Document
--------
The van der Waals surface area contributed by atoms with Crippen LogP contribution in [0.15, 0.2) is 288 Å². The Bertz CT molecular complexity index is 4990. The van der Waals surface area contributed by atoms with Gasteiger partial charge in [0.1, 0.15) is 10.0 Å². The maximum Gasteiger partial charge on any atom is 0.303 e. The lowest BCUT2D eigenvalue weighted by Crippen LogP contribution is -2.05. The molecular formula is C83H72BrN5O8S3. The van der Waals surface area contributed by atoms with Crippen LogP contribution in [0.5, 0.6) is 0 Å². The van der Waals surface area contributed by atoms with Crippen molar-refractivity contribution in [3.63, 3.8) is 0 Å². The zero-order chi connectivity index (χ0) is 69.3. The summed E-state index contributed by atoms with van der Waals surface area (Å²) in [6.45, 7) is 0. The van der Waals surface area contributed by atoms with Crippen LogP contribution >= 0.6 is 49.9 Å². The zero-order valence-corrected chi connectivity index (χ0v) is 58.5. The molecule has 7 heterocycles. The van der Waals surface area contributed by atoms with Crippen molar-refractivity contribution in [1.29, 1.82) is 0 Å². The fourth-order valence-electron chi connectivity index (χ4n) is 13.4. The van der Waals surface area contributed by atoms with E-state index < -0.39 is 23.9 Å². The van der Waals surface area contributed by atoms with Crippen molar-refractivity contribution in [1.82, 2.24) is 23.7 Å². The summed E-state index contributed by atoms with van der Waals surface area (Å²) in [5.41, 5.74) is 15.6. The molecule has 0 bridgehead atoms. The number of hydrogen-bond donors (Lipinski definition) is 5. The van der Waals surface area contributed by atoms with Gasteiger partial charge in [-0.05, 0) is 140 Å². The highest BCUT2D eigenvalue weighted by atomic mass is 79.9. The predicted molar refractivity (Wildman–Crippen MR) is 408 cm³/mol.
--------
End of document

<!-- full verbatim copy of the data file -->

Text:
The van der Waals surface area contributed by atoms with Crippen LogP contribution in [0.15, 0.2) is 288 Å². The Bertz CT molecular complexity index is 4990. The van der Waals surface area contributed by atoms with Gasteiger partial charge in [0.1, 0.15) is 10.0 Å². The maximum Gasteiger partial charge on any atom is 0.303 e. The lowest BCUT2D eigenvalue weighted by Crippen LogP contribution is -2.05. The molecular formula is C83H72BrN5O8S3. The van der Waals surface area contributed by atoms with Crippen LogP contribution in [0.5, 0.6) is 0 Å². The van der Waals surface area contributed by atoms with Crippen molar-refractivity contribution in [3.63, 3.8) is 0 Å². The zero-order chi connectivity index (χ0) is 69.3. The summed E-state index contributed by atoms with van der Waals surface area (Å²) in [6.45, 7) is 0. The van der Waals surface area contributed by atoms with Crippen LogP contribution >= 0.6 is 49.9 Å². The zero-order valence-corrected chi connectivity index (χ0v) is 58.5. The molecule has 7 heterocycles. The van der Waals surface area contributed by atoms with Crippen molar-refractivity contribution in [1.29, 1.82) is 0 Å². The fourth-order valence-electron chi connectivity index (χ4n) is 13.4. The van der Waals surface area contributed by atoms with E-state index < -0.39 is 23.9 Å². The van der Waals surface area contributed by atoms with Crippen molar-refractivity contribution in [1.82, 2.24) is 23.7 Å². The summed E-state index contributed by atoms with van der Waals surface area (Å²) in [5.41, 5.74) is 15.6. The molecule has 0 bridgehead atoms. The number of hydrogen-bond donors (Lipinski definition) is 5. The van der Waals surface area contributed by atoms with Gasteiger partial charge in [-0.05, 0) is 140 Å². The highest BCUT2D eigenvalue weighted by atomic mass is 79.9. The predicted molar refractivity (Wildman–Crippen MR) is 408 cm³/mol.